Howatch's outstanding gifts as a storyteller (Wheel of Fortune) are combined here with a new seriousness of theme; the result is a superior novel with bestselling potential. The ""glittering images'' of the title are those we present with pride to the world; in this case, the cherished images of charismatic, successful churchmen, elegant in their clerical robes, whose congregations are moved by their sermons. These are not the TV evangelists of the '80s, however, but clergymen of the 1930s, whose King has had to choose between his throne and marriage with a divorcee. A controversial speech on divorce reform in the House of Lords by the outspoken Bishop of Starbridge (a character based on Herbert Henson, Bishop of Hereford) provokes the Archbishop of Canterbury to dispatch his protege, Charles Ashworth, Doctor of Divinity, to look for any skeletons in the Bishop's closetor in his bedthat the gutter press could use to smear the Bishop and, by extension, the Church. Ashworth, a debonair widower, is immediately attracted to Lyle Christie, paid companion to Carrie Jardine, the Bishop's wife. Lyle first responds to, then flees from, Ashworth's admittedly forward embraces. When he discovers the reasons for her behavior he is hurled into a moral and spiritual crisis. There's no doubt that sex and religion can make exciting bedfellows; add mysteries within mysteries, scenes of charismatic spiritual healing and a deft creation of a middle-class milieu that disappeared with WW II, and you have an engrossing novel that challenges the reader's sense of the fine points of morality. Howatch succeeds in making the subtle and complex theological points of a spiritual transformation both credible and exciting in a narrative whose dramatic tension never abates. BOMC alternate. (October 8)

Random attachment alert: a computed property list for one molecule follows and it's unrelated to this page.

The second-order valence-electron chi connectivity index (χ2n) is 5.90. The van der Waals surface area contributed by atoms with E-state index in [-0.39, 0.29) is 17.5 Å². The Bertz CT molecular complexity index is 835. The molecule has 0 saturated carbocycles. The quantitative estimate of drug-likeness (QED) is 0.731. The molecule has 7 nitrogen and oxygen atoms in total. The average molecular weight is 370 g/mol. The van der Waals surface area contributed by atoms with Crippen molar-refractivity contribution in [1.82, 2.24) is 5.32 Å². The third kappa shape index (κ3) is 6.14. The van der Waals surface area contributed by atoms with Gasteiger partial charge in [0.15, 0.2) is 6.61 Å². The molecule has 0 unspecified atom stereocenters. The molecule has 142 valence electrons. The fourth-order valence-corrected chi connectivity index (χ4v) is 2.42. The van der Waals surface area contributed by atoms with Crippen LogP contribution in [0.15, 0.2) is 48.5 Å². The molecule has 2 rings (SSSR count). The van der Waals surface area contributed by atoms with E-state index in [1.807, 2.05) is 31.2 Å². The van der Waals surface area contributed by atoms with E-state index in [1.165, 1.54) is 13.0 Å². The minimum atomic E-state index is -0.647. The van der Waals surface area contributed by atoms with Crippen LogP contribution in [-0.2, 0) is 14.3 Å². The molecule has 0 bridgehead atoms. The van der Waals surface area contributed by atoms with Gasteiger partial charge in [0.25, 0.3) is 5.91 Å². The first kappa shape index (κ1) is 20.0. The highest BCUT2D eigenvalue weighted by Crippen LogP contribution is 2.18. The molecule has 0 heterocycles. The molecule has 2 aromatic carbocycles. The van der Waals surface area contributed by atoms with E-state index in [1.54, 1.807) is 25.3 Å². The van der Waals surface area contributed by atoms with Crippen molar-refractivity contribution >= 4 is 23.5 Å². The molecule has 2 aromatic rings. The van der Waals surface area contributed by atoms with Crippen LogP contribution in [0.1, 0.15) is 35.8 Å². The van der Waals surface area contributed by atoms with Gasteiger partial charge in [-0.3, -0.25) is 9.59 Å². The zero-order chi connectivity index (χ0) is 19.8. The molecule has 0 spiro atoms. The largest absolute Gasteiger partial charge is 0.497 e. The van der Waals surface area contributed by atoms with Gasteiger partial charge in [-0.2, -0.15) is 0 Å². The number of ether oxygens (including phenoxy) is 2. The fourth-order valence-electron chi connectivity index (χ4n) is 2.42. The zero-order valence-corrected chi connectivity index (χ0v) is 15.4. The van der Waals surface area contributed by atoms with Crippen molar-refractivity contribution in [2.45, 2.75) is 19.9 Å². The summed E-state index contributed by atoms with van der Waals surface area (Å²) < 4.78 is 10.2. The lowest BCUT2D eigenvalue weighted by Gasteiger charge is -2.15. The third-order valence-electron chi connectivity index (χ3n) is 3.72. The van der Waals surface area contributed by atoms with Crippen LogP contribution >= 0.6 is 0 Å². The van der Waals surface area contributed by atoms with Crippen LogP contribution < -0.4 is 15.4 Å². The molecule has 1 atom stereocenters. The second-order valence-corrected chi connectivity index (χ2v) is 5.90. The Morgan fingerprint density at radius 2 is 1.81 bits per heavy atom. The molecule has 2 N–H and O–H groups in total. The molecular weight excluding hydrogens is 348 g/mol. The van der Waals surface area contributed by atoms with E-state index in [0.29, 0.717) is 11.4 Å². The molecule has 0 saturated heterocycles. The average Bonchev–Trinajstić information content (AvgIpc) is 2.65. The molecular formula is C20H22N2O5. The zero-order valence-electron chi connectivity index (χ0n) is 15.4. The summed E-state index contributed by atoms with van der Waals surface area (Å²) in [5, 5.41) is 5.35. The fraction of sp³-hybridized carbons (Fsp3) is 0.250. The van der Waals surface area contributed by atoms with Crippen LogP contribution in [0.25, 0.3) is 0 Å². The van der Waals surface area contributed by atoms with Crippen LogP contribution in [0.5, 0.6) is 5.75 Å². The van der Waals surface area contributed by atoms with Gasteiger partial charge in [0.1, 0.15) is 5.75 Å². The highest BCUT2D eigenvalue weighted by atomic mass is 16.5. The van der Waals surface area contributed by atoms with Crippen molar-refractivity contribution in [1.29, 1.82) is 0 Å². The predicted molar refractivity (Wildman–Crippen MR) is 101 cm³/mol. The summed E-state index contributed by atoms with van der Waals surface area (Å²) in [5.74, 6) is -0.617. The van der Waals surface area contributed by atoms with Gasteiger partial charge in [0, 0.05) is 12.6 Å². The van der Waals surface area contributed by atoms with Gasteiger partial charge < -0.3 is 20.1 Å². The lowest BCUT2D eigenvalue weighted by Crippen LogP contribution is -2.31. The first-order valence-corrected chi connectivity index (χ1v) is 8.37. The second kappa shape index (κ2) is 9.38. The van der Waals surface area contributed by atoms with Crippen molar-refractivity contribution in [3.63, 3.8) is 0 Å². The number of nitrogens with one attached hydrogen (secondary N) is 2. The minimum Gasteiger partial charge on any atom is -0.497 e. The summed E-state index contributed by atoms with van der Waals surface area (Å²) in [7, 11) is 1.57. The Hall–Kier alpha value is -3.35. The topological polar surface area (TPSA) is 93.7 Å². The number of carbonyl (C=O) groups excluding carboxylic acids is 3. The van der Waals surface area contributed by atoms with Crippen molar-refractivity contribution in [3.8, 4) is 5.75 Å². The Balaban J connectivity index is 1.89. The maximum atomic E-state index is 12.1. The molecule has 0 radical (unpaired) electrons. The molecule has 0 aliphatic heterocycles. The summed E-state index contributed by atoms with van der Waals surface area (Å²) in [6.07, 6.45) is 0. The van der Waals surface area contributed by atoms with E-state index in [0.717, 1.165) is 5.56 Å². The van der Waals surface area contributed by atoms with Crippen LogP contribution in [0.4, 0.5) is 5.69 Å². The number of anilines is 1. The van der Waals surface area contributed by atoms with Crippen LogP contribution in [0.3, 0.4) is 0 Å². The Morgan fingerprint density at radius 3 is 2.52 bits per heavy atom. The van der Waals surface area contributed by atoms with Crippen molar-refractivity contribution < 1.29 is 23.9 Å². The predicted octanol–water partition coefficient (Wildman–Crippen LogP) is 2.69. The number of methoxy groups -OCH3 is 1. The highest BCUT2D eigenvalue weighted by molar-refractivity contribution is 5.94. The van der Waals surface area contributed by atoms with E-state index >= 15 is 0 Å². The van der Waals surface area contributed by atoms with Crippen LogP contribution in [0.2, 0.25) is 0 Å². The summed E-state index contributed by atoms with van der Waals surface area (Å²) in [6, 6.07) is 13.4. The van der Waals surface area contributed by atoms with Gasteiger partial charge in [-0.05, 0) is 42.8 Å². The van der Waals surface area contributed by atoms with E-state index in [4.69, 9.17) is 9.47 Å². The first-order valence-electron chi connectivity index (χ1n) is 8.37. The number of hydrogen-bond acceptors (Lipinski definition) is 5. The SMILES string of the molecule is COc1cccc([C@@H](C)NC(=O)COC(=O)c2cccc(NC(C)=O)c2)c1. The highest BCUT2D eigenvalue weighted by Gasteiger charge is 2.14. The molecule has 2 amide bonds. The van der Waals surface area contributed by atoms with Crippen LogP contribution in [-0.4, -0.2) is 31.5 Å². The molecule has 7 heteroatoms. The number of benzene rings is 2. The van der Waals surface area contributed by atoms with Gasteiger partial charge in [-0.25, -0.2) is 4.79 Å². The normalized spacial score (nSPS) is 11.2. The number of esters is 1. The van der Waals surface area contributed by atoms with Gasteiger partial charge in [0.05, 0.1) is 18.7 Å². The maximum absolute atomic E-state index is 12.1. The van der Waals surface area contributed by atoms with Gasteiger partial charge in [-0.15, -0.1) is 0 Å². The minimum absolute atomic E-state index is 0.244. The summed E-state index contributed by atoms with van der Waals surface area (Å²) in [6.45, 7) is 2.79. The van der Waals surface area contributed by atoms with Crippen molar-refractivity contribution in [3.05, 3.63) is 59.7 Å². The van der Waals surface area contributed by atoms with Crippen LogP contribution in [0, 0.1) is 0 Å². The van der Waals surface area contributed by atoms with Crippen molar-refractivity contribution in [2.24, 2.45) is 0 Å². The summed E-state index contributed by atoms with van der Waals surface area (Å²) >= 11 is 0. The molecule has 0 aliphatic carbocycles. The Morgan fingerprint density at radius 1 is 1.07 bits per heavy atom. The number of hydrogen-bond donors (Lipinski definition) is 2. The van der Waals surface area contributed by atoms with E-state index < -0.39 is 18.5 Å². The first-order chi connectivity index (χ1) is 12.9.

Reviewed on: 09/01/1987 Release date: 09/01/1987 Genre: Nonfiction
Paperback - 448 pages - 978-0-449-90980-5
Mass Market Paperbound - 448 pages - 978-0-449-21436-7
During the Covid-19 crisis, Publishers Weekly is providing free digital access to our magazine, archive, and website. To receive the access to the latest issue delivered to your inbox free each week, enter your email below.